(In the pool with Grandpa and my cousins. Excuse my low-cut top. I was feelin’ frisky?)
When I was eight years old, the Ballif cousins all traveled to visit my grandparents on their service mission in Kirtland, Ohio. We went to the Hill Cumorah Pageant in Palmyra as a family as part of the trip. I remember being both nervous and excited about the characters in costume, milling around and signing our programs before the pageant began.
I also remember my dad spotting Great-Uncle David, Grandpa Ballif’s brother in the crowd and although Grandpa wasn’t convinced it was him until he got right up close, he was thrilled to see his brother, at the pageant of all places. After some conversation, my grandpa quickly noticed that David was poorly dressed for the cool evening, and quite literally took his favorite shirt off his back and gave it to his brother.
I don’t think I fully understood what I was seeing, but I do remember how I felt. I felt and feel the same way whenever I reflect back.
When I was eighteen, a freshman in college and home for the weekend, my mom woke me by saying that Grandpa Ballif was in the hospital – that something had gone wrong suddenly in the middle of the night and they didn’t know if he was going to be okay. Tears rolled down my cheeks before I ever opened my eyes that day.
Time stood still and also raced past without feeling in the hospital, with Ballif cousins all gathered around again, this time for no celebration or pageantry. I wept like it would change something, and wept because it didn’t. I had never known arms could hold so much. I held my dad and my mom and my older sister. I held my 14-year-old lanky cousin like he was the curly-headed baby I’d toddled with all over again. We held each other, all the while knowing the one thing we were white-knuckling was actually completely beyond our grasp.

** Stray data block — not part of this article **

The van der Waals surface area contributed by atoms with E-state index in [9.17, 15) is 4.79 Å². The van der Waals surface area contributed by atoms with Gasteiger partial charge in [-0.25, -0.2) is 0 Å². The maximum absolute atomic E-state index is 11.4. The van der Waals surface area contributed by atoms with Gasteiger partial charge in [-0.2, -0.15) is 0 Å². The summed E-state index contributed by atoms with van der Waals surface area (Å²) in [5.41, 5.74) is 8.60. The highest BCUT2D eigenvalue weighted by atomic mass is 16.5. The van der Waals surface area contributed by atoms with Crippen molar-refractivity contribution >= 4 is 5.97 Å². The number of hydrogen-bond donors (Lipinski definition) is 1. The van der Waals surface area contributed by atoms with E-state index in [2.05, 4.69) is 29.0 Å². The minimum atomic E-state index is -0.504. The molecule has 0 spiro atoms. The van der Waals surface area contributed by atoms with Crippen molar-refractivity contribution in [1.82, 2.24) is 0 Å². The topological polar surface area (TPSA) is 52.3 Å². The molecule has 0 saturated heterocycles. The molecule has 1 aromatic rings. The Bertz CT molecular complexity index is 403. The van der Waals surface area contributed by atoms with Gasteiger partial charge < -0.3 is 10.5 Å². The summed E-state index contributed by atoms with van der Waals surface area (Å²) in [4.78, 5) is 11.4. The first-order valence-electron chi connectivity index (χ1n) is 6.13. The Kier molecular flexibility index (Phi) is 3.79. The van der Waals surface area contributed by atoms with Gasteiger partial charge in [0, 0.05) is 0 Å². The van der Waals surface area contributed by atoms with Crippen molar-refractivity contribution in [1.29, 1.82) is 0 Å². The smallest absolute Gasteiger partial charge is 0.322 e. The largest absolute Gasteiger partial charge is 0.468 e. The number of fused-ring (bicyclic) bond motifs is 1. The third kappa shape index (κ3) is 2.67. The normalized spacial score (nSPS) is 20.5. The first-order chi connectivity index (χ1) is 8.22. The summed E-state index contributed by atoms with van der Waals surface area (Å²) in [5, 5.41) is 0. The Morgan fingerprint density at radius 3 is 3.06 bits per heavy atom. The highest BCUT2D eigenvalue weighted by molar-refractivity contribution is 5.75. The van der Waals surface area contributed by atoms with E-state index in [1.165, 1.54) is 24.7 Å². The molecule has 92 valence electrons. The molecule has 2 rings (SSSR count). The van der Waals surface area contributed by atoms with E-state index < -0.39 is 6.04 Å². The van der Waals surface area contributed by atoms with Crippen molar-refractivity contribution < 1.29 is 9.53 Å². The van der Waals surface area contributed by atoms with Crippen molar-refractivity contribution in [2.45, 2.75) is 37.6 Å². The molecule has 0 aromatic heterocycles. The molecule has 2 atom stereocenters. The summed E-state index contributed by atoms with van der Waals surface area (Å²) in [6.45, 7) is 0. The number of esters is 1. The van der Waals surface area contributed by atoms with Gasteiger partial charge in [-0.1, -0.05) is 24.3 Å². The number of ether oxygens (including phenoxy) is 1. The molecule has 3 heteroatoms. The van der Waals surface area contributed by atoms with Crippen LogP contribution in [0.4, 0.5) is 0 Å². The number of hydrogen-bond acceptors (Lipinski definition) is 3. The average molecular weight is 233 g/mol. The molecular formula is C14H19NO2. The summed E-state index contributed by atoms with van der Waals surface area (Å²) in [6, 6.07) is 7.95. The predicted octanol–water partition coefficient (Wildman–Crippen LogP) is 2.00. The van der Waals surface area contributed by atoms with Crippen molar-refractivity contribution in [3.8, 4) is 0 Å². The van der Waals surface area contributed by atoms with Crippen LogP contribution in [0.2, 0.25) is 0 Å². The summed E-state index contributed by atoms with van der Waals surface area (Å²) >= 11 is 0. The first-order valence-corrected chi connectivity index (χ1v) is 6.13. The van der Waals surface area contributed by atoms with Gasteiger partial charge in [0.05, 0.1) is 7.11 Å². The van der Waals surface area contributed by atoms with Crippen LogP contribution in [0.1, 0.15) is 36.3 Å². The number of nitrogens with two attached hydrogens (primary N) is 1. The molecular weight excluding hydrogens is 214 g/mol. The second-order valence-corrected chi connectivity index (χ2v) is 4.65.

And when Grandpa did go later that day, quickly, I remember my cousin Brock, steady and strong, scooting against the wall down to the floor, tears falling and hands clasped in prayer. I remember how humbling, heartbreaking, and big it all felt. Utter shock and loss, and utter privilege and awe to have shared in the day and moment that someone so wonderful took their last breaths in mortality before moving forward. It was the shirt moment times one hundred, because he had given not a shirt but a life, a legacy, to everyone in the room.
Most of all, I remember my sweet grandma, in utter shock, holding his hand and saying over and over that this must be a bad dream, alternately scolding my grandpa for going first and then saying, “He was just the best man I ever knew.”
I remember the weight of that moment, understanding in my eighteen-year-old brain, this what love is.
Love is the shirt off your back, the life you live, the last hand you hold – the anger and shock that the person you love the most went first. And I wanted that – not just young love or (pardon the phrase) #relationshipgoals or #lifegoals, but real life and love and sacrifice. I wanted a lifetime with someone who would give my kids and grandkids a legacy, their love, and metaphorically or literally, the shirt off their back. Someone who would leave me breathless and angry when they went, wanting more time, humbled and grateful for our life.